Our magic early spring weather continues (and believe me, we never take the absence of both wind and rain for granted here) and more magnolias open every day. Leonard Messel is showing his first flowers. Leonard is sold as a small growing magnolia in this country, to be planted perhaps where something shrubby rather than a tree is required. So we were amused to pace out our plant which is only about 20 years old at the most and to find that its footprint is not a lot smaller than many of our substantial magnolia trees. It is just shorter in stature so it looks smaller but it still measures nigh on nine metres across. Leonard Messel looks splendid on its day when in full flower, but the petals and form lack much substance and in a windy climate such soft characteristics mean it can start to look rather raggy.
Michelias have been the subject of an intensive breeding programme here for some time now and the early whites are all coming into flower. Botanically michelias have been reclassified as magnolias, but we admit that for clarity and understanding, we lean towards calling them michelias in conversation. We refer to these early whites as the Snow Flurry series and while we can not post a photo of the one we have selected for probable release, we have shelter belts full of the also rans, or rejects. Indeed we have so many that Mark now calls them his sustainable woodlot as he chainsaws off branches to feed our small (very small in number but increasingly large of size) herd of beef cattle to get them through the shortage of late winter feed. Coppiced michelias – these may be a first.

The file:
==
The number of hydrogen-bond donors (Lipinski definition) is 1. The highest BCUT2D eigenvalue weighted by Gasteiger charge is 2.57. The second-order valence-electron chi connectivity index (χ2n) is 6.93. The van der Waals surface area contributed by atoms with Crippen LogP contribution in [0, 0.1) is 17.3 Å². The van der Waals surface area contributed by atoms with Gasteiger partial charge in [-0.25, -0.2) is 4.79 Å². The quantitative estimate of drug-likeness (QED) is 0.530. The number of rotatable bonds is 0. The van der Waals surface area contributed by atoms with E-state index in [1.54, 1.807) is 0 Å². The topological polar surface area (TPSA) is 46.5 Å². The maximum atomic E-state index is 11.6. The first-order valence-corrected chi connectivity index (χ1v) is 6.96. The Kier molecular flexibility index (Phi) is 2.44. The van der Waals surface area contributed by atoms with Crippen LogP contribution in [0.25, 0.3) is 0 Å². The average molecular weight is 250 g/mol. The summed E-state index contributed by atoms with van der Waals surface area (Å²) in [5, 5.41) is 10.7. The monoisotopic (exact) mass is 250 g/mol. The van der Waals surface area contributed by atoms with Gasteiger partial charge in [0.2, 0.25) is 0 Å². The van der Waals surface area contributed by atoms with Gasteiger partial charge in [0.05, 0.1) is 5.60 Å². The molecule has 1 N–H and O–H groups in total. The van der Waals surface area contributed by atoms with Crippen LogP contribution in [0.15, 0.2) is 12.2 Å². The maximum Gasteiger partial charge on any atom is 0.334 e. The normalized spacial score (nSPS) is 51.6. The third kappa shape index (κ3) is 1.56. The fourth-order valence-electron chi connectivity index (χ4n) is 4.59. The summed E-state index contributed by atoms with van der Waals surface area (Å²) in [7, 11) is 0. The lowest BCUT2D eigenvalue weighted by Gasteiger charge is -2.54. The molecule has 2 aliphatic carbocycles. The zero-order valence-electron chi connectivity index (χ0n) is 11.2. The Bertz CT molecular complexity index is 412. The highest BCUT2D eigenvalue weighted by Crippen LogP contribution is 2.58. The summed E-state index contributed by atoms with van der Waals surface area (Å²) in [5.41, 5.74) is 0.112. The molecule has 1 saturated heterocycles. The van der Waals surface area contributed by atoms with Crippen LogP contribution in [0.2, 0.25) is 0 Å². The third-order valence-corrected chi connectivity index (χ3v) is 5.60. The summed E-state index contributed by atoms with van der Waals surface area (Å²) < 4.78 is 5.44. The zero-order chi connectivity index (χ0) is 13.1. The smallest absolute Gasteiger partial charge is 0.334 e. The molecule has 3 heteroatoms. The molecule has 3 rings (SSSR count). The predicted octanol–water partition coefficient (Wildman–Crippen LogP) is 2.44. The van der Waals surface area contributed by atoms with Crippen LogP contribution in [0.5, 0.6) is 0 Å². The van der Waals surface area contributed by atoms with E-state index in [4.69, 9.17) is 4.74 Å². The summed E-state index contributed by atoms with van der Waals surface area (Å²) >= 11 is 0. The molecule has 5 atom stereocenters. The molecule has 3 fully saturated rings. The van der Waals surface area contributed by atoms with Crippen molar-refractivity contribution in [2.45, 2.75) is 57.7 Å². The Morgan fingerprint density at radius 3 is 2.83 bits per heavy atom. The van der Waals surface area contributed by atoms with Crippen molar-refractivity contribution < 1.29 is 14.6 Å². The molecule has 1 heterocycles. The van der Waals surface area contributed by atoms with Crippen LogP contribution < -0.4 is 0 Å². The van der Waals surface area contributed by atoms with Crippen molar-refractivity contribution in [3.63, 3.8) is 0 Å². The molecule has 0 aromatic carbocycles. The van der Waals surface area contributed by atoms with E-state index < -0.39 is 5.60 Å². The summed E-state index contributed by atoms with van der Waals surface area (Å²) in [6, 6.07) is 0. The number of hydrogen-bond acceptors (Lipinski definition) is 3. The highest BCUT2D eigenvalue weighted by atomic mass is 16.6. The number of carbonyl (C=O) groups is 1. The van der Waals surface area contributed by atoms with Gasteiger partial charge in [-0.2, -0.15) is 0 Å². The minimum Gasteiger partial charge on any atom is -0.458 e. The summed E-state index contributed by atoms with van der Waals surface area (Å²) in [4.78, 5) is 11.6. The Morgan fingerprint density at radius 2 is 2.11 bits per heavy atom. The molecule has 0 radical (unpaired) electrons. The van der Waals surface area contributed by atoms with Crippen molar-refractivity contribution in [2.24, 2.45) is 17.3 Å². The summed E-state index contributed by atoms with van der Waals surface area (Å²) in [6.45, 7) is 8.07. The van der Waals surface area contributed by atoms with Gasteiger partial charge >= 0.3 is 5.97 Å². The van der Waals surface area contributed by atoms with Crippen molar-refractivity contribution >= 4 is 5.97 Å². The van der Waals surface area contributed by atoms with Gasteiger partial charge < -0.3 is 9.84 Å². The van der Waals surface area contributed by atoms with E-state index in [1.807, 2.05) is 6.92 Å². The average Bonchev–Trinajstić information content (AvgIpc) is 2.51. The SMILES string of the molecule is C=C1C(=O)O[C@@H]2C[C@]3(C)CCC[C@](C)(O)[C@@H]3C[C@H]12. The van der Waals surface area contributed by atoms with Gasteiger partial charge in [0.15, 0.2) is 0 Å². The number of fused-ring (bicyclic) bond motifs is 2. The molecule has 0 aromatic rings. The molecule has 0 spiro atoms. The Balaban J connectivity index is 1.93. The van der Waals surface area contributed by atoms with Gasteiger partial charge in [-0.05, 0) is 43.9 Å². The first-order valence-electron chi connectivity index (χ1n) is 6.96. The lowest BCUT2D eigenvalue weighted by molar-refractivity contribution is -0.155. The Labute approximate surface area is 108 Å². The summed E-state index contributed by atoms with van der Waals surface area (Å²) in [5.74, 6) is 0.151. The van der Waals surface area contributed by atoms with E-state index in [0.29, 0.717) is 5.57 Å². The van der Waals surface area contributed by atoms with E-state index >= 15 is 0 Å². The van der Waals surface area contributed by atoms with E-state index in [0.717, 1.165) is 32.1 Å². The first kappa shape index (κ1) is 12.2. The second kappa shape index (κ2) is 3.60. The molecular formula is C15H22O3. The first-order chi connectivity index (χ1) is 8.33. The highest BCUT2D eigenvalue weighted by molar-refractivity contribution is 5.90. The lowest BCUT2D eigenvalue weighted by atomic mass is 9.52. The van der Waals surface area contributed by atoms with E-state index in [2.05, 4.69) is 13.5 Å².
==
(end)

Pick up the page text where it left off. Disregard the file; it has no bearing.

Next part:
Besides Lanarth and campbellii, it is the also rans in the deciduous magnolias which are the most spectacular today. Too good to chainsaw out but not quite good enough to put into commercial release, we have a run of what Mark calls his instant campbelliis flowering around the boundaries. Instant because they flower on very young plants (it can take many years for campbellii itself to flower), but this strain of magnolias bloom too early in the season and the trees grow too fast and too large for modern gardens. It is likely that they will remain forever in our shelter belts and on our boundaries where they can look splendid for us.